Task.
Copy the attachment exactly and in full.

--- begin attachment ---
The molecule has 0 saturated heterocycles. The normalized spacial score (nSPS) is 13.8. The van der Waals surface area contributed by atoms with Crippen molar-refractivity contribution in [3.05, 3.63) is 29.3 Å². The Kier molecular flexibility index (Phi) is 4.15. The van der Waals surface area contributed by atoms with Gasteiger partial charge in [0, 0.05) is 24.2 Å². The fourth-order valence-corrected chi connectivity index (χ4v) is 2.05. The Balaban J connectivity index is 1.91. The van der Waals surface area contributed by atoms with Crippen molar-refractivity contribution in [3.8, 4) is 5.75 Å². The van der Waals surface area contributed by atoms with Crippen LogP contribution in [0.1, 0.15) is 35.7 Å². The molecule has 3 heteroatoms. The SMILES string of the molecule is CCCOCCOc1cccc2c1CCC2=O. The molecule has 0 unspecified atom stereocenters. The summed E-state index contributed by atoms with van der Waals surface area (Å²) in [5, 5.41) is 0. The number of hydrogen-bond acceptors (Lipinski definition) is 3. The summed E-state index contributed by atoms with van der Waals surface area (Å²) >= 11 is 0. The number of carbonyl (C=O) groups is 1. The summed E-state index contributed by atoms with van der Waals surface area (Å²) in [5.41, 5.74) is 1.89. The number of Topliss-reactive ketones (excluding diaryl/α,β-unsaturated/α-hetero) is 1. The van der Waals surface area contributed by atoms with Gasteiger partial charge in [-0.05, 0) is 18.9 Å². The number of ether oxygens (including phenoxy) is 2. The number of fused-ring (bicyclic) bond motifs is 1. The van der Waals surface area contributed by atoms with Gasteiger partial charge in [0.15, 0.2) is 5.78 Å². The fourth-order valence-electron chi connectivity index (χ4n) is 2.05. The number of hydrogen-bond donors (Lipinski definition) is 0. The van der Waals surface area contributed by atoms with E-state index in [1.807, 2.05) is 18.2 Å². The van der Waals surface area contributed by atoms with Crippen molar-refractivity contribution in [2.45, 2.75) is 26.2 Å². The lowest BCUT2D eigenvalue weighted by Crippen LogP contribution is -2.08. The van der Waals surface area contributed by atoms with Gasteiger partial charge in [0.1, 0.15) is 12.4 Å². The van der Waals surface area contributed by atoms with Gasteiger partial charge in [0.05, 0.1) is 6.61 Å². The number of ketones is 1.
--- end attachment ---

The molecule has 0 saturated heterocycles. The normalized spacial score (nSPS) is 13.8. The van der Waals surface area contributed by atoms with Crippen molar-refractivity contribution in [3.05, 3.63) is 29.3 Å². The Kier molecular flexibility index (Phi) is 4.15. The van der Waals surface area contributed by atoms with Gasteiger partial charge in [0, 0.05) is 24.2 Å². The fourth-order valence-corrected chi connectivity index (χ4v) is 2.05. The Balaban J connectivity index is 1.91. The van der Waals surface area contributed by atoms with Crippen molar-refractivity contribution in [3.8, 4) is 5.75 Å². The van der Waals surface area contributed by atoms with Crippen LogP contribution in [0.1, 0.15) is 35.7 Å². The molecule has 3 heteroatoms. The SMILES string of the molecule is CCCOCCOc1cccc2c1CCC2=O. The molecule has 0 unspecified atom stereocenters. The summed E-state index contributed by atoms with van der Waals surface area (Å²) in [5, 5.41) is 0. The number of hydrogen-bond acceptors (Lipinski definition) is 3. The summed E-state index contributed by atoms with van der Waals surface area (Å²) >= 11 is 0. The number of carbonyl (C=O) groups is 1. The summed E-state index contributed by atoms with van der Waals surface area (Å²) in [5.41, 5.74) is 1.89. The number of Topliss-reactive ketones (excluding diaryl/α,β-unsaturated/α-hetero) is 1. The van der Waals surface area contributed by atoms with Gasteiger partial charge in [-0.05, 0) is 18.9 Å². The number of ether oxygens (including phenoxy) is 2. The number of fused-ring (bicyclic) bond motifs is 1. The van der Waals surface area contributed by atoms with Gasteiger partial charge in [0.15, 0.2) is 5.78 Å². The fourth-order valence-electron chi connectivity index (χ4n) is 2.05. The number of hydrogen-bond donors (Lipinski definition) is 0. The van der Waals surface area contributed by atoms with E-state index in [1.807, 2.05) is 18.2 Å². The van der Waals surface area contributed by atoms with Crippen molar-refractivity contribution in [2.45, 2.75) is 26.2 Å². The lowest BCUT2D eigenvalue weighted by Crippen LogP contribution is -2.08. The van der Waals surface area contributed by atoms with Gasteiger partial charge in [0.1, 0.15) is 12.4 Å². The van der Waals surface area contributed by atoms with Gasteiger partial charge in [0.05, 0.1) is 6.61 Å². The number of ketones is 1.